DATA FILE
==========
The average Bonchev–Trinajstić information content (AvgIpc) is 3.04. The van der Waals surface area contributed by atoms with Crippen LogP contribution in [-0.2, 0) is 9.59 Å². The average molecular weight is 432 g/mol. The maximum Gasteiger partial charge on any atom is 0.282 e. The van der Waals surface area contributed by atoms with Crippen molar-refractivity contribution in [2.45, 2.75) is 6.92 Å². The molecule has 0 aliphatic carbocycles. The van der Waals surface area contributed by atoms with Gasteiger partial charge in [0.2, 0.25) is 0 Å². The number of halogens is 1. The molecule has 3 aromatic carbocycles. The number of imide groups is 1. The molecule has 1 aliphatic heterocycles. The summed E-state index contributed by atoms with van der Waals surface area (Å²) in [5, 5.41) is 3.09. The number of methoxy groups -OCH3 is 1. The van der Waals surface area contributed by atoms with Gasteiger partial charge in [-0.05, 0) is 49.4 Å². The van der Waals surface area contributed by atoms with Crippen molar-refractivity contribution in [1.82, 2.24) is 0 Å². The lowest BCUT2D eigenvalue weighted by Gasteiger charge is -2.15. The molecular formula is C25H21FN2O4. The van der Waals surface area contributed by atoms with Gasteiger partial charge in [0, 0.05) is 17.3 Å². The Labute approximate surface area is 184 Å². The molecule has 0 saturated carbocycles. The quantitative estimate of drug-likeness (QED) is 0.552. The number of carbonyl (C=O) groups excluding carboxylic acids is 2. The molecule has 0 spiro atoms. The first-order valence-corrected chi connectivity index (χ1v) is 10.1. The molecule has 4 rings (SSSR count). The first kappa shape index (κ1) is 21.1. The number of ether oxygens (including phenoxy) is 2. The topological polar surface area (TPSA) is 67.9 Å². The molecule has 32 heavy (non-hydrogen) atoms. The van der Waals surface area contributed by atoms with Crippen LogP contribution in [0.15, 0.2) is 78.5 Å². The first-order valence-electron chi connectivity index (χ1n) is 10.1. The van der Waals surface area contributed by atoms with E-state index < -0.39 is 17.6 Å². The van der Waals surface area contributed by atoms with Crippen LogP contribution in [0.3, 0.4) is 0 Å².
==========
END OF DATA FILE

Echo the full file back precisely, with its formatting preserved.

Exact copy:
The average Bonchev–Trinajstić information content (AvgIpc) is 3.04. The van der Waals surface area contributed by atoms with Crippen LogP contribution in [-0.2, 0) is 9.59 Å². The average molecular weight is 432 g/mol. The maximum Gasteiger partial charge on any atom is 0.282 e. The van der Waals surface area contributed by atoms with Crippen molar-refractivity contribution in [2.45, 2.75) is 6.92 Å². The molecule has 0 aliphatic carbocycles. The van der Waals surface area contributed by atoms with Gasteiger partial charge in [0.2, 0.25) is 0 Å². The number of halogens is 1. The molecule has 3 aromatic carbocycles. The number of imide groups is 1. The molecule has 1 aliphatic heterocycles. The summed E-state index contributed by atoms with van der Waals surface area (Å²) in [5, 5.41) is 3.09. The number of methoxy groups -OCH3 is 1. The van der Waals surface area contributed by atoms with Gasteiger partial charge in [-0.05, 0) is 49.4 Å². The van der Waals surface area contributed by atoms with Crippen molar-refractivity contribution in [1.82, 2.24) is 0 Å². The lowest BCUT2D eigenvalue weighted by Gasteiger charge is -2.15. The molecular formula is C25H21FN2O4. The van der Waals surface area contributed by atoms with Gasteiger partial charge in [0, 0.05) is 17.3 Å². The Labute approximate surface area is 184 Å². The molecule has 0 saturated carbocycles. The quantitative estimate of drug-likeness (QED) is 0.552. The number of carbonyl (C=O) groups excluding carboxylic acids is 2. The molecule has 0 spiro atoms. The first-order valence-corrected chi connectivity index (χ1v) is 10.1. The molecule has 4 rings (SSSR count). The first kappa shape index (κ1) is 21.1. The number of ether oxygens (including phenoxy) is 2. The topological polar surface area (TPSA) is 67.9 Å². The molecule has 32 heavy (non-hydrogen) atoms. The van der Waals surface area contributed by atoms with Crippen LogP contribution in [0.15, 0.2) is 78.5 Å². The first-order valence-electron chi connectivity index (χ1n) is 10.1. The van der Waals surface area contributed by atoms with E-state index < -0.39 is 17.6 Å². The van der Waals surface area contributed by atoms with Crippen LogP contribution in [0.3, 0.4) is 0 Å².